For those who have studied Theology at seminaries and pursued third-level education at Pontifical universities, the Catholic University and its mission and purpose may not seem very challenging, confusing or problematic. There may be an implicit and, perhaps, unspoken understanding of what the Catholic University stands for but, if this is not discussed with others, it may also create confusion for those for whom a Catholic University is considered to be the same as any other university. And, to a certain extent, the latter is true. The Catholic University does share aspects with other universities.

However, there is an expectation that the Catholic University will serve the world and the Church in a particular way, and this mission in itself sets it apart as being distinctive. But it is, in fact, in this very distinctiveness that we find ourselves in what James L Heft (2021) describes as an ‘open circle.’ The Catholic University is ‘distinctive’ and yet it is ‘open.’ Heft’s work points out that the distinctiveness may be seen as a negative by some, as it could be interpreted as something that is ‘closed’, ‘set in stone’, and perhaps even something that stands against what we might mean by the concept of progress (Heft, 2021).

On the other hand, however, the openness can be interpreted as something which is entirely disconnected from the mission of the Catholic University and therefore the university is expected to proceed without any reference to it whatsoever.

The ideal is to find a healthy balance between expressing the unique mission and character of the Catholic University whilst also respecting its openness to new research, progress in understanding human dignity, and providing education for as many people as possible which helps to shape minds and character at one and the same time.

In this sense, we need to engage with people respectfully and slowly in order to articulate exactly what our Catholic Mission is about and explain it in an inclusive way – bearing in mind that few might understand the theological underpinnings right away. Patience in dialogue is a key approach which should help us to be cautious and careful so that people feel they can express themselves fully -whatever their view might be - and subsequently begin to engage in healthy conversations about what Catholic Mission in a university might look like today. Looking inward, we need to respect tradition and heritage. But, looking outwards, we need to remain competitive, worldly and relevant in all aspects of what we do and how we behave.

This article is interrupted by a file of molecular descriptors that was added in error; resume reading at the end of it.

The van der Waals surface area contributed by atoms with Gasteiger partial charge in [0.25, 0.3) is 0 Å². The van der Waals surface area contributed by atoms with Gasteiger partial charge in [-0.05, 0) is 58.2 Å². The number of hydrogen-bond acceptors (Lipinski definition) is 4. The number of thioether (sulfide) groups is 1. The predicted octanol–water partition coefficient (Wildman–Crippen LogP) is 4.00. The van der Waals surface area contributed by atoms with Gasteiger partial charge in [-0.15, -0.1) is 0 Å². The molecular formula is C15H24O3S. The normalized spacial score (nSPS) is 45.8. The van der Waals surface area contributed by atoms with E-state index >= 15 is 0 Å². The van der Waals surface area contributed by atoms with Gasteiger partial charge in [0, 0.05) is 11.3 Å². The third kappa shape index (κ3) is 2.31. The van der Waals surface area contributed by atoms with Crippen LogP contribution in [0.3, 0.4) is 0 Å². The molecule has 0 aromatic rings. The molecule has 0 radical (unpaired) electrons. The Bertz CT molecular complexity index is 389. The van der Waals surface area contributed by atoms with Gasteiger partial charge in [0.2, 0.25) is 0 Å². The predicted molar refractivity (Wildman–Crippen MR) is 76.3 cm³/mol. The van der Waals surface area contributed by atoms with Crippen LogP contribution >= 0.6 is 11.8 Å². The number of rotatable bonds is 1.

In relation to how this could play out for Faculty staff members, we could potentially say that staff who work at a Catholic University are engaged in the task of finding ways of teaching and working that help to ‘humanise the world.’ Our business professors should be seeking to provide solutions to economic initiatives that disadvantage the poor. Our Humanities professors should be seeking ways of expressing who we are in the depth of our humanity so that we have a deeper understanding of our deeper selves, the world and others. Our nursing teams should be engaged with researching what ethically-informed care looks like and innovating as regards how to protect human dignity when people are sick and/or dying.

Ex Corde Ecclesiae makes it clear that Catholic University education includes ‘the search for an integration of knowledge, a dialogue between faith and reason an ethical concern and a theological perspective’ (ECE, 15).

Along with finding ways of teaching and pushing the boundaries of knowledge concerning the dignity of human persons, ECC makes it clear that the Catholic University should study values, world issues and global concerns and will attempt in its core business strategy to work to promote the good of society. Furthermore, in the teaching and research that takes place at the Catholic University, we must be finding ways of helping people to find themselves, to develop their moral character and to explore their own spiritual lives and the life of faith more generally, that is, if the latter is what they freely choose to do.

For the Catholic Saint John Henry Newman, the pursuit of academic knowledge is for its own sake. But this search for truth and understanding is always incomplete and in need of perfection by faith. It is in this sense that the Catholic tradition articulates the phrase: ‘faith-seeking understanding.’

The education that we should expect to receive, grow, develop and continue at the Catholic University should be one of hope. As Pope Francis – in a video recorded in 2020 in which he paid tribute to academic who had been heavily involved in UNESCO’s Mission 4.7 asserts ‘Education is an act of hope that, from the present, looks to the future.’